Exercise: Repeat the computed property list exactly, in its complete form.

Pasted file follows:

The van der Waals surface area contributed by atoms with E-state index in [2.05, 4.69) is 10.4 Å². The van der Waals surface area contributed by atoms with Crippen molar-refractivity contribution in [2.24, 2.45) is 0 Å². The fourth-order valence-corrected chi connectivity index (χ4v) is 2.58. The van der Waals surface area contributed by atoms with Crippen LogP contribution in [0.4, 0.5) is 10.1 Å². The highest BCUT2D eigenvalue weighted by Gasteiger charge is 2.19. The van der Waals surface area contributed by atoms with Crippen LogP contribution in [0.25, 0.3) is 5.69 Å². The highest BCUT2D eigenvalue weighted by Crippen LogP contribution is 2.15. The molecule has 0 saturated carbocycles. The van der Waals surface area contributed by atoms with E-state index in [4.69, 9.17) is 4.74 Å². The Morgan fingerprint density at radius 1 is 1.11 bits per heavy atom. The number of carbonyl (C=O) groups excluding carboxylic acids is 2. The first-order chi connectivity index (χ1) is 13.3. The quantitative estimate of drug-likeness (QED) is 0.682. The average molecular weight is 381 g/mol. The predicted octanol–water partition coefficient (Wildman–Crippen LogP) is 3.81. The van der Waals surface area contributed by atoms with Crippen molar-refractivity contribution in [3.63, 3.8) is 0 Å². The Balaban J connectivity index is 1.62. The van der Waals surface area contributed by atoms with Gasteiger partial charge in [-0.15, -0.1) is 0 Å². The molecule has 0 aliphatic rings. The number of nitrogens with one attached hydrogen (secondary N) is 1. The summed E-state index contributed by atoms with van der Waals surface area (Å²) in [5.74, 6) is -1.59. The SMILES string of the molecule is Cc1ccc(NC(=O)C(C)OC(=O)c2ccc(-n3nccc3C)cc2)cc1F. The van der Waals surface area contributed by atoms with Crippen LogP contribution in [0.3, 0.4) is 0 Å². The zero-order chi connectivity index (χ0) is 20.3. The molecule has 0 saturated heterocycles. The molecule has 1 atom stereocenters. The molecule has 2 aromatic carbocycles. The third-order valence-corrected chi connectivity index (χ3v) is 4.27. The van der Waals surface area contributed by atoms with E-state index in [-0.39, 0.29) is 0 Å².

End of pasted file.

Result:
The van der Waals surface area contributed by atoms with E-state index in [2.05, 4.69) is 10.4 Å². The van der Waals surface area contributed by atoms with Crippen molar-refractivity contribution in [2.24, 2.45) is 0 Å². The fourth-order valence-corrected chi connectivity index (χ4v) is 2.58. The van der Waals surface area contributed by atoms with Crippen LogP contribution in [0.4, 0.5) is 10.1 Å². The highest BCUT2D eigenvalue weighted by Gasteiger charge is 2.19. The van der Waals surface area contributed by atoms with Crippen LogP contribution in [0.25, 0.3) is 5.69 Å². The highest BCUT2D eigenvalue weighted by Crippen LogP contribution is 2.15. The molecule has 0 saturated carbocycles. The van der Waals surface area contributed by atoms with E-state index in [4.69, 9.17) is 4.74 Å². The Morgan fingerprint density at radius 1 is 1.11 bits per heavy atom. The number of carbonyl (C=O) groups excluding carboxylic acids is 2. The first-order chi connectivity index (χ1) is 13.3. The quantitative estimate of drug-likeness (QED) is 0.682. The average molecular weight is 381 g/mol. The predicted octanol–water partition coefficient (Wildman–Crippen LogP) is 3.81. The van der Waals surface area contributed by atoms with Crippen molar-refractivity contribution in [3.63, 3.8) is 0 Å². The Balaban J connectivity index is 1.62. The van der Waals surface area contributed by atoms with Gasteiger partial charge in [-0.15, -0.1) is 0 Å². The molecule has 0 aliphatic rings. The number of nitrogens with one attached hydrogen (secondary N) is 1. The summed E-state index contributed by atoms with van der Waals surface area (Å²) in [5.74, 6) is -1.59. The SMILES string of the molecule is Cc1ccc(NC(=O)C(C)OC(=O)c2ccc(-n3nccc3C)cc2)cc1F. The van der Waals surface area contributed by atoms with Crippen LogP contribution in [0.3, 0.4) is 0 Å². The zero-order chi connectivity index (χ0) is 20.3. The molecule has 0 saturated heterocycles. The molecule has 1 atom stereocenters. The molecule has 2 aromatic carbocycles. The third-order valence-corrected chi connectivity index (χ3v) is 4.27. The van der Waals surface area contributed by atoms with E-state index in [-0.39, 0.29) is 0 Å².